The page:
Bronte and I had a week off earlier in July to coincide with the second week of Luke’s school holiday. I spent most of it cooking food for the pigs and catching up with jobs. I fixed the goat fence in a couple of places and set up hose junctions so I could get water to the hens and Blaize at the same time. I also finally got round to fixing my two broken hay dispensers. The corrugated iron on top had collapsed. I angle-ground some new iron to size and strengthened it with tek-screwed star pickets cut in half. These will stop the iron collapsing at the ends when the goats jump up.
I cut Luke’s hair and this time tackled it with scissors alone, instead of the usual electric clippers. I left it longer on top and he was horrified that he might look a bit fashionable. Bronte teased him that he looked like Justin Bieber and Luke was convinced everyone would laugh at him. He is horrendously self-conscious.
Bronte and Luke went putting and 10-pin bowling and we all swam at the Aquatic Centre and went on a Hobart ghost tour. The last was entertaining but not as interesting as I’d hoped. I’d expected more historical information and anecdotes. Instead, the guy who led the group (in top hat and tails and full white pony tail) was a ghost enthusiast who encouraged us to take lots of pictures to reveal ectoplasm and hidden ghostly figures. We had no such luck with our photos. We did get to see inside a rather elegant hotel, the attic of which was a ship’s wheelhouse, and inside an old stone battery under Prince’s Park.
Luke and Bronte camped three nights in the tent Bronte had bought for Luke at Christmas. It was terribly cold but they were determined. They chose a position about 100m from the house, a little sheltered grassy plateau. Bronte was crippled after the first night so we had to squeeze a foam mattress into the tent. Luke got upset one night when Bronte stole the extra duvet and snored so loudly Luke couldn’t sleep. I took them tea and breakfast one morning but refused to do the same on Bronte’s extra day off when I had to work.
We went to Hartzview Vineyard last weekend because they had opened the owner’s model train sets to the public. It’s a beautiful spot, but we should have realised that lunch there was only for the well-to-do. Even with a voucher from the Entertainment Book in which Bronte had invested, we felt short-changed. The trains were rather fun as was peeking into the several pickers’ huts left from when the area was a fruit farm. They had Italian prisoners-of-war picking for them at one time, sleeping four to a tiny hut.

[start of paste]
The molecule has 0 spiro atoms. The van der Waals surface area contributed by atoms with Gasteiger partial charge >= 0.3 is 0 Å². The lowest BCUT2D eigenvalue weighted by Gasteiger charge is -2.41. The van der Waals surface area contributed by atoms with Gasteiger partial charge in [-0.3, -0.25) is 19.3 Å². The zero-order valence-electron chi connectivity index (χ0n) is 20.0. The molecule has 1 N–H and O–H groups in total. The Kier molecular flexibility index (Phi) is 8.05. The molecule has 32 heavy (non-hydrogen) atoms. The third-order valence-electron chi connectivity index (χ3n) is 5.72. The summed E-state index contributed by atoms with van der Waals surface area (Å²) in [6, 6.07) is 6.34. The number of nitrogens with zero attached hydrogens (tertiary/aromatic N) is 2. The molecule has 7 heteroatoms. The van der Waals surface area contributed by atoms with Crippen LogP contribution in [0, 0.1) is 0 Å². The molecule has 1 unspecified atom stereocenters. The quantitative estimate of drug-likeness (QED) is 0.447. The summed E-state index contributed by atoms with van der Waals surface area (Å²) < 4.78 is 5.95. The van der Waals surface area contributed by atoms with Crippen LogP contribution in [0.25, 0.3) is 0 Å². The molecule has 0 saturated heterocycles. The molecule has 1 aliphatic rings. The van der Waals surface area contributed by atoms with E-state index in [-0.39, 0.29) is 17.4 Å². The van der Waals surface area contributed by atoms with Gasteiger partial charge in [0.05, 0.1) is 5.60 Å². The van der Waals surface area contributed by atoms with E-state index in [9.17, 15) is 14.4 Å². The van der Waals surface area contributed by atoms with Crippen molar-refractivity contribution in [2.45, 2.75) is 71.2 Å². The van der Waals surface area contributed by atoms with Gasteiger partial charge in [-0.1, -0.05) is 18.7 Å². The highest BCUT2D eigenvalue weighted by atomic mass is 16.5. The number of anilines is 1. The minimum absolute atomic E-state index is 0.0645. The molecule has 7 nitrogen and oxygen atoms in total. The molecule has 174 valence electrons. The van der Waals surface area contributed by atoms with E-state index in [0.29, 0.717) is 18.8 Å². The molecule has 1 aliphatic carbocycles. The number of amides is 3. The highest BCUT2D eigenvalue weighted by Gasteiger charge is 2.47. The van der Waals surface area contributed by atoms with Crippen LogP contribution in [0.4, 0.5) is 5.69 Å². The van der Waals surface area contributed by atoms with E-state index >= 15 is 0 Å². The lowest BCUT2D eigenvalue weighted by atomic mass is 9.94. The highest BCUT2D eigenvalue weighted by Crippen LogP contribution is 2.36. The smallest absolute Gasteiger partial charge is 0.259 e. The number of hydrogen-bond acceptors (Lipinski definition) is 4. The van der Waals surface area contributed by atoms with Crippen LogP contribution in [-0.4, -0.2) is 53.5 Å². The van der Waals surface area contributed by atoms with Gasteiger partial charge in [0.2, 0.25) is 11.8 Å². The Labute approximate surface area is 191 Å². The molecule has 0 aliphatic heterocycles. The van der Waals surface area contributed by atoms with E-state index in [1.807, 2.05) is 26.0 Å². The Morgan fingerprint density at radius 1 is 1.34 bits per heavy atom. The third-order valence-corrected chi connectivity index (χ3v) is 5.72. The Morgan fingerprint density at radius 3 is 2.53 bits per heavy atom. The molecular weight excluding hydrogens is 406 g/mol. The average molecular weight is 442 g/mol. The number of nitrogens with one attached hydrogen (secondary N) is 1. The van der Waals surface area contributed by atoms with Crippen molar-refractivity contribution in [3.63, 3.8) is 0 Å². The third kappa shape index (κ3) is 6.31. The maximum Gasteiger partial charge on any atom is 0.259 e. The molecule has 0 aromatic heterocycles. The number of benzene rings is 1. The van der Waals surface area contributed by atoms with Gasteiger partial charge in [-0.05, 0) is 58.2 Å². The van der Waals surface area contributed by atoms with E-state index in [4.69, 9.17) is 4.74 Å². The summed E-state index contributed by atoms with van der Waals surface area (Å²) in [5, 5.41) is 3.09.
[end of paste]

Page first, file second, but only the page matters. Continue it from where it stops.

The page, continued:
|Scene from Hartzview Vineyard|
I’ve made a momentous decision. The animals have always been a bone of contention between me and Bronte. Given the amount of work involved in feeding the pigs now, I’ve decided to compromise and sell and/ or eat the pigs. I’ll also try to sell the turkeys and a handful of the goats. I can’t sell many goats as most have become old friends. Plus they are such super weed-eaters. One turkey has gone into the freezer – poor Limpy, the last of the batch that were fed with dodgy crumbles as chicks. She’d managed OK for a long time, but had begun to limp. When I plucked and gutted the carcass, I could see the breastbone was deformed and part of the rib-cage was concave rather than convex. It’s distressing how much trouble that one bad batch of food caused. It has made me rather suspicious of commercial feeds. I plan to try and sell three of the goats now, including Rocky the buck, then slaughter another two for us later on when they’ve kidded and the kids have been weaned. These last two have got nice colouring so I plan to convert those to skins to sell. I’ve not been put off tanning yet!
|Evil currawong caught in possum trap|
|The ducks are becoming very friendly and very naughty!|
|Collecting goat browse|
|Out walking in Hobart we discovered this old magazine on|
|Dead wattle covered in lichen|
|Luke skiing down grass slope in feed bag!|
|Luke's little crop of self-set potatoes|
(the wallabies ate all the potato tops)
|Luke and Bronte brought these 'treasures' back from one of the|
old tips along the creek and built this sculpture
|Murphy intrigued by Luke's slot car set. Luke and Bronte fixed a|
'tail' on the back of one car and drove Murphy crazy
|Inspired by the model trains at the Hartzview Vineyard, Bronte|
dug out his old train set from when he was a kid. The dining room is
either a table tennis table or host to train set or jigsaw